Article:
Inter and intra-rater reliability of the manual assessment of respiratory motion ('MARM' technique) in adults

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Authors
Ludwig, Martin
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Degree
Master of Osteopathy
Grantor
Unitec Institute of Technology
Date
2013
Supervisors
Bacon, Catherine
Moran, Robert
Type
Masters Thesis
Ngā Upoko Tukutuku (Māori subject headings)
Keyword
breathing dysfunction
breathing assessment
respiration
measurement
physical examination
ANZSRC Field of Research Code (2020)
Citation
Ludwig, M. (2013). Inter and intra-rater reliability of the manual assessment of respiratory motion (’MARM’ technique) in adults. (Unpublished document submitted in partial fulfilment of the requirements for the degree of Master of Osteopathy). Unitec Institute of Technology, Auckland, New Zealand. Retrieved from https://hdl.handle.net/10652/2367
Abstract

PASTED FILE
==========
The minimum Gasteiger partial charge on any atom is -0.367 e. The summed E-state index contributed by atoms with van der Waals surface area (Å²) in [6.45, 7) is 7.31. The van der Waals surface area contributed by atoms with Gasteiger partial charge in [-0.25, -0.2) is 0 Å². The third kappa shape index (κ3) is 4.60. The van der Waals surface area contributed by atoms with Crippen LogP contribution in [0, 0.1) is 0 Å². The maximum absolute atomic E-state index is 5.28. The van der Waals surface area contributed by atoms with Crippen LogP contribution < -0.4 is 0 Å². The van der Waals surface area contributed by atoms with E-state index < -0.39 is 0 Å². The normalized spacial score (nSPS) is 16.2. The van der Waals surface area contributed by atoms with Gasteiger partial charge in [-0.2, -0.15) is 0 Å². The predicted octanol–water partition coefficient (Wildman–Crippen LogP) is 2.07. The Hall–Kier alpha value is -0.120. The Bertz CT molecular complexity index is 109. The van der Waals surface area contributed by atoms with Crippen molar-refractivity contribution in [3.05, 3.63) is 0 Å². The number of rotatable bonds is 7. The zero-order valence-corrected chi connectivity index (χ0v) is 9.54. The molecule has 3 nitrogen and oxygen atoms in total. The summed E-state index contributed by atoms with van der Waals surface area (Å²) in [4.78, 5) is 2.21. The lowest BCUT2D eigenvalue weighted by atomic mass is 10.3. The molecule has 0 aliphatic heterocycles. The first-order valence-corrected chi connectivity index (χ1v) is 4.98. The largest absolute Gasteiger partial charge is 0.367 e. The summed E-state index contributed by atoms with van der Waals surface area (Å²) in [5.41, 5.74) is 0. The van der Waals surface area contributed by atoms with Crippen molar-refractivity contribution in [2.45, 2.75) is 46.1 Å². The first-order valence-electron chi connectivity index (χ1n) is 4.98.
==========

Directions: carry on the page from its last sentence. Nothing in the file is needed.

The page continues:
AIM: The primary aim of this study was to investigate the inter- and intra-rater reliability of a "manual assessment of breathing" (MARM). A secondary aim was to explore the relationship between Breath Holding Time (BHT), Breathing Rate (BR), breathing compartment dominance (thoracic and abdominal), and two questionnaires concerned with symptoms of breathing (Nijmegen (NQ) and Self Evaluation of Breathing Questionnaires (SEBQ)). METHODS: Practitioners (n=6) received introductory level instruction in MARM assessment. They then rated the mechanical breathing pattern of 16 participants with nil to moderate breathing dysfunction. Participants completed two breathing questionnaires (NQ and SEBQ) and were also assessed for Breath Holding Time, Breathing Rate and Abdominal Excursion using Respiratory Inductive Plethysmography.RESULTS: The inter-rater and intra-rater reliability of the MARM was poor (inter-rater: ICC[2,1] range = -0.18 to 0.36; intra-rater: ICC[2,1] range = -0.51 to 0.92). Inter and intra-rater reliability of the MARM was insufficient to warrant clinical use. Moderate correlations were identified between Breathing Rate (BR) and Breath Holding Time (BHT) (r = 0.5; p = 0.04), between BHT and the Self Evaluation of Breathing Questionnaire (SEBQ) (r = 0.5; p = 0.05), and between the SEBQ and the Nijmegen Questionnaire (NQ) (r = 0.6; p = 0.01). CONCLUSIONS: Raters in this study demonstrated poor inter-rater reliability of the MARM. The intra-rater reliability is higher for some raters indicating that the MARM may be more useful for individual practice, when the same rater is undertaking assessment of breathing.
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